Before you bite into a bowl of fresh berries, inevitably leading to an empty bowl and fruit juices dribbling down your chin, you must wash them thoroughly. A vinegar wash is an efficient method for cleaning dirt and killing bacteria commonly present on berries. You can make your own vinegar wash with vinegar from your pantry and wash all the berries as soon as you bring them home.
Vinegar helps prevent spoilage by killing bacteria present on the berries, helping to make them last longer in your refrigerator. The vinegar wash is most effective with distilled white vinegar mixed at a ratio of 1 cup of vinegar for every 3 cups of water. Use enough vinegar and water to completely cover the berries when placed in a bowl. A single pint of blueberries, for example, can be placed in a small bowl and might only require 1/2 cup of vinegar and 1 1/2 cups of water to cover them, while several quarts of strawberries would need a large mixing bowl and as much as 1 quart of vinegar and 3 quarts of water.
The berries should be left in the diluted vinegar mixture for about 10 minutes to soak. After the soaking period, rub each berry well between your fingers to ensure all dirt and bacteria are washed away. Leave the berries whole while washing and cut them later, if desired.
Effects on Taste
Vinegar is often used to pickle fruits and vegetables, but the short soaking and washing period has no adverse effects on the berry taste. Each berry must be thoroughly rinsed after washing to remove all traces of the vinegar. After moving the berries from the vinegar solution to a colander, run cold water over the berries to rinse. Turn the berries frequently to ensure all sides are thoroughly rinsed. Leave the colander in the sink so excess water drains.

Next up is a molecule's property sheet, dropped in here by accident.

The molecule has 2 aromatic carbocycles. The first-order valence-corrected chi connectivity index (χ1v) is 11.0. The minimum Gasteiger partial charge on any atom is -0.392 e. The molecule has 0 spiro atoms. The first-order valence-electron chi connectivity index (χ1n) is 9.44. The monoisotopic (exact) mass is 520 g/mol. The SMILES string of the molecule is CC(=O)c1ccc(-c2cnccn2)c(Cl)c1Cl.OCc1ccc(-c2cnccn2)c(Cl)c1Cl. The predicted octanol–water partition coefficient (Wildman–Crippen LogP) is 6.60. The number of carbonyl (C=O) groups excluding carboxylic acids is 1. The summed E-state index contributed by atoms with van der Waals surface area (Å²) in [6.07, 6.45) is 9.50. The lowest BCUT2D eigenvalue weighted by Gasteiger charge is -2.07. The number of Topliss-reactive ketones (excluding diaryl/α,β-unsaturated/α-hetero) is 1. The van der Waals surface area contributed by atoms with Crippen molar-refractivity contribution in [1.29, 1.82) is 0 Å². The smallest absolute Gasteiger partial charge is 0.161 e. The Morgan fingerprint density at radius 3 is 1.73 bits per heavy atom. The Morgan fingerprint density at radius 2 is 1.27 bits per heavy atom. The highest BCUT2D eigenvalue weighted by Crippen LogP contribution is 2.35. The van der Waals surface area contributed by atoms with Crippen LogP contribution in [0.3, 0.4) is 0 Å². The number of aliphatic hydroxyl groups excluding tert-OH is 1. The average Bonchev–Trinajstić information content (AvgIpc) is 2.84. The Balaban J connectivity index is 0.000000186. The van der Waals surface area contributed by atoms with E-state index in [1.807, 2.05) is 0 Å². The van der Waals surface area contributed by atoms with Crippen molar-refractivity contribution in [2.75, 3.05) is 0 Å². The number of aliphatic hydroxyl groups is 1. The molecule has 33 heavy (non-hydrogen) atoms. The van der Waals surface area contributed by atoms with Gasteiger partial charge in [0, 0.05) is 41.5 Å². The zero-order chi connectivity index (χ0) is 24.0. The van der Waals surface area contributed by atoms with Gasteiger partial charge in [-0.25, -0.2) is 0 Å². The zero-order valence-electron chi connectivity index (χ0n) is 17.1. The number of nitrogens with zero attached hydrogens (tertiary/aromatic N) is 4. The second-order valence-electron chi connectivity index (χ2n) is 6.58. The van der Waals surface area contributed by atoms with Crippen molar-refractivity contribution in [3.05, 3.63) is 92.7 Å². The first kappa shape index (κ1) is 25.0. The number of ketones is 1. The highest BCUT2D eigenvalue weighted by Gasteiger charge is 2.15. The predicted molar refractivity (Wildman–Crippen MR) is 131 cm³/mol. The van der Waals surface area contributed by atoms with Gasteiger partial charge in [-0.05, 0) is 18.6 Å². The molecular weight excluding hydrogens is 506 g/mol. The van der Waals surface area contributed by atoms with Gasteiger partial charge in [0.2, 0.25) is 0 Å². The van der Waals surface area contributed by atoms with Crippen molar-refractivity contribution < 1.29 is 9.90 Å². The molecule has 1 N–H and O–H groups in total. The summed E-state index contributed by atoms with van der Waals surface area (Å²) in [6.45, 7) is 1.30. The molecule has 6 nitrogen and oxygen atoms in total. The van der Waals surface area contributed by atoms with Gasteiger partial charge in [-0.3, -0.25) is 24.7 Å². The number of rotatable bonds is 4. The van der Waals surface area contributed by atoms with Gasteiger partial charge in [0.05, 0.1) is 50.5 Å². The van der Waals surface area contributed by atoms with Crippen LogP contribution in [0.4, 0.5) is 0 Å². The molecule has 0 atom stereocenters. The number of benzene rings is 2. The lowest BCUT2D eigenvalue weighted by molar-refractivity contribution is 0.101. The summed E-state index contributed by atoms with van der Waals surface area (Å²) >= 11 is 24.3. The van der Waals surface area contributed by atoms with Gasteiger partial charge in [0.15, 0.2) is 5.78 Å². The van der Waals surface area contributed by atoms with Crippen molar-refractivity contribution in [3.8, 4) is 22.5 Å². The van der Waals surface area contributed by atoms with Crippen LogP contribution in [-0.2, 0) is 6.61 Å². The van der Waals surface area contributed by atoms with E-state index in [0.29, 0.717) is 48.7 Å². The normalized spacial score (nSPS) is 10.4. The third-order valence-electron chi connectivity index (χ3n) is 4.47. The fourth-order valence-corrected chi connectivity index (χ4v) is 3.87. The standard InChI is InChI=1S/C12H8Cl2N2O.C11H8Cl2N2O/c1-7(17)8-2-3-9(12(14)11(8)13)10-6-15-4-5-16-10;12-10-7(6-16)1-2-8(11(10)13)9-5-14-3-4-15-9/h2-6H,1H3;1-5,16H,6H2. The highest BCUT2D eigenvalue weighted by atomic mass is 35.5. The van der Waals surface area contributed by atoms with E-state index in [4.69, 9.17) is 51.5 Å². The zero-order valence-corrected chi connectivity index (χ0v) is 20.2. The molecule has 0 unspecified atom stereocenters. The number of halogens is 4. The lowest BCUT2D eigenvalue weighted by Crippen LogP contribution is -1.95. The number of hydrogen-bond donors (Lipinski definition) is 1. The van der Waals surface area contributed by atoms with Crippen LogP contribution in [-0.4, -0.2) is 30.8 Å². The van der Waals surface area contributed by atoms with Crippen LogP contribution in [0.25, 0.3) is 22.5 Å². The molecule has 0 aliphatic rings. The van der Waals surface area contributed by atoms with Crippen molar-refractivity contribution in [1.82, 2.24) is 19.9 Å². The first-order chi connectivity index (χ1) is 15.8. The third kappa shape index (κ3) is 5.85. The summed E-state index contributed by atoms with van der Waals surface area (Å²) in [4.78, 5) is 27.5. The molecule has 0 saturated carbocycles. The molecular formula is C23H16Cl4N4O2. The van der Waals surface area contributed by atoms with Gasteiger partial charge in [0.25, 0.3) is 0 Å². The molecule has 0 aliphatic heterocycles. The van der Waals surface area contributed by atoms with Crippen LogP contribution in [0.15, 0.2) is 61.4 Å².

Vinegar wash is supposed to help berries last longer, but berries can spoil rapidly despite these efforts if they're stored in the refrigerator while wet. Before repackaging the berries and storing them in the refrigerator, line the counter with paper towels and kitchen towels. Spread the berries evenly over the towels and leave them to dry for an hour or two. If necessary, blot them with paper towels to remove additional surface moisture. If you don't want to devote the time and effort to thorough drying, you can wash small amounts of berries with vinegar as you need them. Unfortunately, when you don't wash them immediately, you don't reap the anti-spoilage benefits of the vinegar while the berries are stored in the refrigerator.
How Long Can You Freeze Fresh ...
How to Freeze Dewberries
How to Dry or Preserve Blueberries
How to Clean Fruits & Vegetables With ...
How to Marinate Strawberries
How to Dry Blueberries in a Dehydrator
How to Freeze Raspberries
How Long Can You Keep Apples From ...
How to Wash Blackberries
How to Wash Geox Kids' Shoes
How to Turn Plums Into Prunes
How to Keep Peeled Vegetables From ...
How to Pickle in Stone Crocks
How Long Is it Safe to Keep Frozen ...
How to Make Juice From Blueberries at ...
How to Blanch Cucumbers
How to Make Blackberry Brandy
How to Wash Medical Scrubs for the ...
How to Get Rid of Yellow Stains on ...
How to Grow a Kumquat Tree from a ...
- The Kitchn: Smart Tip: Keep Berries Fresh Longer With This Washing Method
- Cincinnati.com: Preventing Moldy Berries w/ Simple Vinegar Wash
- NPR: What Does It Take to Clean Fresh Food?
- Mother Earth News: Wash Berries with Vinegar, Use Plastic Six-Pack Rings as a Net for Vines, Remove Rust with Broken Bricks, and More Country Lore
- Ohio.com: Ask Lisa: Will Vinegar Wash Stop Berries from Molding?
A former cake decorator and competitive horticulturist, Amelia Allonsy is most at home in the kitchen or with her hands in the dirt. She received her Bachelor's degree from West Virginia University. Her work has been published in the San Francisco Chronicle and on other websites.
Adam Gault/Digital Vision/Getty Images